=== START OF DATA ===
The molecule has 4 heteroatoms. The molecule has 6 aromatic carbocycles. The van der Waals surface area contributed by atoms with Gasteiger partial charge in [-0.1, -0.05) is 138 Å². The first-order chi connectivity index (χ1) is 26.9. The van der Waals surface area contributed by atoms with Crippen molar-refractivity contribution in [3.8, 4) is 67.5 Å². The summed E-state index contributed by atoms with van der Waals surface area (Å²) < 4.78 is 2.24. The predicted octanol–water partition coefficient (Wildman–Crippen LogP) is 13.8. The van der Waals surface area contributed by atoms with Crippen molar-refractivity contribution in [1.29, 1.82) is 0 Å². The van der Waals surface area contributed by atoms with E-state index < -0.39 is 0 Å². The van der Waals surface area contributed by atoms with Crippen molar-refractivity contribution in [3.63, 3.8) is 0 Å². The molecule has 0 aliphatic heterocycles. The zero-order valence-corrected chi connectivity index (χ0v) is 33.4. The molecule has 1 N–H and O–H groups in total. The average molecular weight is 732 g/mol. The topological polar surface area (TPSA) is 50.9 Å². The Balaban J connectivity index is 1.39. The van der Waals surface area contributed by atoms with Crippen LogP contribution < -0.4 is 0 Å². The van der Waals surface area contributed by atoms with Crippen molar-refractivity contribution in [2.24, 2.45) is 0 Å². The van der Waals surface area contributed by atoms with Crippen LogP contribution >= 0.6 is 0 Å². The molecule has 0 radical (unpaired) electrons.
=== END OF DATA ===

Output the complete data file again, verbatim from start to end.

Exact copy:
The molecule has 4 heteroatoms. The molecule has 6 aromatic carbocycles. The van der Waals surface area contributed by atoms with Gasteiger partial charge in [-0.1, -0.05) is 138 Å². The first-order chi connectivity index (χ1) is 26.9. The van der Waals surface area contributed by atoms with Crippen molar-refractivity contribution in [3.8, 4) is 67.5 Å². The summed E-state index contributed by atoms with van der Waals surface area (Å²) < 4.78 is 2.24. The predicted octanol–water partition coefficient (Wildman–Crippen LogP) is 13.8. The van der Waals surface area contributed by atoms with Crippen molar-refractivity contribution in [1.29, 1.82) is 0 Å². The van der Waals surface area contributed by atoms with E-state index < -0.39 is 0 Å². The van der Waals surface area contributed by atoms with Crippen molar-refractivity contribution in [3.63, 3.8) is 0 Å². The molecule has 0 aliphatic heterocycles. The zero-order valence-corrected chi connectivity index (χ0v) is 33.4. The molecule has 1 N–H and O–H groups in total. The average molecular weight is 732 g/mol. The topological polar surface area (TPSA) is 50.9 Å². The Balaban J connectivity index is 1.39. The van der Waals surface area contributed by atoms with Crippen LogP contribution < -0.4 is 0 Å². The van der Waals surface area contributed by atoms with Crippen molar-refractivity contribution in [2.24, 2.45) is 0 Å². The van der Waals surface area contributed by atoms with Crippen LogP contribution >= 0.6 is 0 Å². The molecule has 0 radical (unpaired) electrons.